Conscious Emotional Experience Emerges as a Function of Multilevel, Appraisal-Driven Response Synchronization.Didier Grandjean, David Sander & Klaus R. Scherer - 2008 - Consciousness and Cognition 17 (2):484-495.
    In this paper we discuss the issue of the processes potentially underlying the emergence of emotional consciousness in the light of theoretical considerations and empirical evidence. First, we argue that componential emotion models, and specifically the Component Process Model , may be better able to account for the emergence of feelings than basic emotion or dimensional models. Second, we advance the hypothesis that consciousness of emotional reactions emerges when lower levels of processing are not sufficient to cope with the event (...)
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  8.  5
    Automatic Integration of Social Information in Emotion Recognition.Christian Mumenthaler & David Sander - 2015 - Journal of Experimental Psychology: General 144 (2):392-399.
  9.  16
    Oxford Companion to Emotion & the Affective Sciences.David Sander & Klaus Scherer (eds.) - 2009 - Oxford University Press.
    Comprehensive, authoritative, up-to-date, & easy-to-use, this companion is an indispensable resource for all who wish to find out about theories, concepts, ...
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  10.  90
    The Oxford Companion to Emotion and the Affective Sciences.David Sander & Klaus Scherer (eds.) - 2009 - Oxford University Press.
    Comprehensive, authoritative, up-to-date, & easy-to-use, this companion is an indispensable resource for all who wish to find out about theories, concepts, ...
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  11. Introduction: Moral Emotions.Florian Cova, Julien Deonna & David Sander - 2015 - Topoi 34 (2):397-400.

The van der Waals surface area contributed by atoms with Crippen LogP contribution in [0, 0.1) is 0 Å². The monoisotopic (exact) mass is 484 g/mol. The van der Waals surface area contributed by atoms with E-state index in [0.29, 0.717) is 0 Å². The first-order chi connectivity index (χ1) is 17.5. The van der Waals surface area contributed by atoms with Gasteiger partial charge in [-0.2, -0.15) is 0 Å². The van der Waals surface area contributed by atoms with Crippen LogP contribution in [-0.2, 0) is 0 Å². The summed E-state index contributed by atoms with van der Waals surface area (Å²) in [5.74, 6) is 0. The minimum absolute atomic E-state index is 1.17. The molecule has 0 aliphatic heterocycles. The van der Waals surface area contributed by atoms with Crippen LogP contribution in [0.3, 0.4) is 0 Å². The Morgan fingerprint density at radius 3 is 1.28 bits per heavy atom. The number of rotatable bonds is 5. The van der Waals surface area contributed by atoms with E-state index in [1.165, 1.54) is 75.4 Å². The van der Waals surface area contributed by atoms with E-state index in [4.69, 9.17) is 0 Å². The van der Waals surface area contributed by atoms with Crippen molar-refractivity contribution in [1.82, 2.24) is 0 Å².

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  12.  3
    Comment: Collective Epistemic Emotions and Individualized Learning: A Relational Account.David Sander - 2020 - Emotion Review 12 (4):230-232.
    This comment considers some potential implications of both the appraisal approaches and the framework proposed by Mascolo in regard to a mechanism that is particularly important for development: le...
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  13.  44
    Enhanced Pavlovian Aversive Conditioning to Positive Emotional Stimuli.Yoann Stussi, Gilles Pourtois & David Sander - 2018 - Journal of Experimental Psychology: General 147 (6):905-923.
  14.  7
    The Mere Exposure Effect Depends on an Odor’s Initial Pleasantness.Sylvain Delplanque, Géraldine Coppin, Laurène Bloesch, Isabelle Cayeux & David Sander - 2015 - Frontiers in Psychology 6.
  15.  17
    Where is the Chocolate? Rapid Spatial Orienting Toward Stimuli Associated with Primary Rewards.Eva Pool, Tobias Brosch, Sylvain Delplanque & David Sander - 2014 - Cognition 130 (3):348-359.
  16.  3
    Handbook of Value: Perspectives From Economics, Neuroscience, Philosophy, Psychology and Sociolog.Tobias Brosch & David Sander (eds.) - 2015 - Oxford University Press.
    The Handbook of Value combines the forces of the many disciplines involved in value research, by integrating the perspectives of distinguished scholars from the different disciplines. Contributions cover conceptual issues such as definitions of value, psychological and neurological mechanisms underlying value computation and representation, types and taxonomies of value, interindividual and intercultural value differences, the role of value in emotion, moral judgment, decision-making and behavior, as well as case studies of individual varieties of value. The volume contributes to an interdisciplinary (...)
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  17.  25